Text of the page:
Preventative Brain Assessments and Training for Basketball
BASELINE TESTING = FUNCTION ASSESSEMENT
Baseline testing provides information about the function of different aspects of your brain. Knowing what level of function a player was prior to an injury, gives a comparison point. Many players may have functional deficits without symptoms prior to an injury. In the event of a concussion in a basketball practice or game any functional deficits noted on examination that were not previously known to have existed, will be incorrectly attributed to the recent injury. Basic ImPACT baselines are an absolute must and a deeper understanding of how well your brain is functioning can be determined with a comprehensive evaluation.
PERFORMANCE = PREVENTION
How your brain is functioning not only will determine how well you play basketball, but will also impact your ability to avoid collisions and influence your rate of recovery in the event of an injury. Peripheral vision, balance and reaction time are all functions of your brain that when functioning at an optimal level can help the you avoid injury.
The research suggests that in the event of a concussion, that anybody with ADHD or dyslexia has a worse prognosis than somebody without this neurobehavioral state. Simply stated, if an area of brain has functional challenges pre-injury and this area is concussed, the outcome or prognosis will likely be worse.
Given that the research supports this for ADHD and dyslexia, it is potentially true for any region with diminished function. Therefore, the logical thing to do is to ensure that we maximize the functional integrity of as many aspects of your brain as possible.
FUNCTION = PERFORMANCE
VISUAL FUNCTION is essential for any basketball player. It only takes a split second of distraction to cause you to miss the ball that was passed to you or to take your eyes off the hoop. When your mind wanders, your eyes also wander. If your mind is locked in, your eyes will be locked in. The more your eyes are locked on to the target, the truer will be your shot.
As a basketball player, your focus needs to be perfect. The FOCUS that is essential for basketball, can be increased with brain based exercises.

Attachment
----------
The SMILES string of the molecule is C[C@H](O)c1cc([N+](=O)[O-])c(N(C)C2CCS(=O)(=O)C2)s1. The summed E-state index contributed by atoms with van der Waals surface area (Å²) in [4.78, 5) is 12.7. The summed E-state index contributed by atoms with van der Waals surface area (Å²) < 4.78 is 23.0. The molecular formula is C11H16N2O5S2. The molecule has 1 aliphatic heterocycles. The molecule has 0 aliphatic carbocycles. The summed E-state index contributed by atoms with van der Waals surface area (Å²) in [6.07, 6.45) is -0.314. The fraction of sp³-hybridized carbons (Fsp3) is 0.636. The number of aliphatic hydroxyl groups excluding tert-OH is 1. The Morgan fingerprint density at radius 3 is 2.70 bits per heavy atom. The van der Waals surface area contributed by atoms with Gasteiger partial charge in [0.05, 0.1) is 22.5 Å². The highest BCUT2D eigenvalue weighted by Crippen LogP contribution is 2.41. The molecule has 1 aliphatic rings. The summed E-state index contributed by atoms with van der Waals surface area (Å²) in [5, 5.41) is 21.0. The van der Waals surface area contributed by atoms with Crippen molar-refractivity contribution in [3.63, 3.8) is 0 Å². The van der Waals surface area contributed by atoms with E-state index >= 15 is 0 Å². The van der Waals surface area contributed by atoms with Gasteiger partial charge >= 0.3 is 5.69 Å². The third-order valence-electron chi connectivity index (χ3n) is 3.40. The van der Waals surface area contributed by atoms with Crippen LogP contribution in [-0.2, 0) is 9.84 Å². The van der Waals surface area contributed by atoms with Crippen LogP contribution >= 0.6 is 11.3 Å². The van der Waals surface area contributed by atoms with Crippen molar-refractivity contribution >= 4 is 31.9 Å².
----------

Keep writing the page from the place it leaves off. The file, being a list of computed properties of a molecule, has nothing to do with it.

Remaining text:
When is your ability to block out distractions more important than on a FREE THROW? This is particularly true in high pressure games. As stress goes up, brain focus comes down. As brain focus comes down, the potential distractions increase. The slightest sound or movement can cause your eyes to come off the target and cause you to miss your shot. Additionally, research has shown that brain functions involved in BLOCKING OUT DISTRACTIONS and visualization can increase your shot percentage.
Your dribbling or footwork is like a dance that requires RHYTHM AND TIMING. Rhythm and timing are governed by your brain. Increase the odds of developing smooth, effortless dribbling of the ball and move with grace, quickness and explosive power. Rhythm and timing are also key for lay-ups, jump shots and free throws. Rhythm and timing are functions of your internal clock.
Perfect BALANCE is central to so many aspects of basketball. Balance deficits cause more rolled ankles, missed shots and slower reaction time. How important is balance when when you rolling off another player and quickly spinning? Can you move in one direction better than another? Your brain’s vestibular system controls your balance. If your balance is off, everything is off.
Balance function also relates to stability of your spine, knees and ankles. Injury prevention starts with perfect balance. Additionally, balance with your head and body in all positions, is important for neck stability and consequently concussion prevention.
Motor functions are developed through repetition. You develop these built in motor programs through repetition. However, the area of brain that holds these motor programs is governed, controlled or initiated by other frontal cortex areas. MOTOR PLANNING, MOTOR SEQUENCING, MOTOR INITIATION is the difference between being first off the mark or being caught off guard and slow to react.
In the end, when we are talking about concussions, prevention, performance or brain training, it isn’t an either or situation but rather a continuum of care: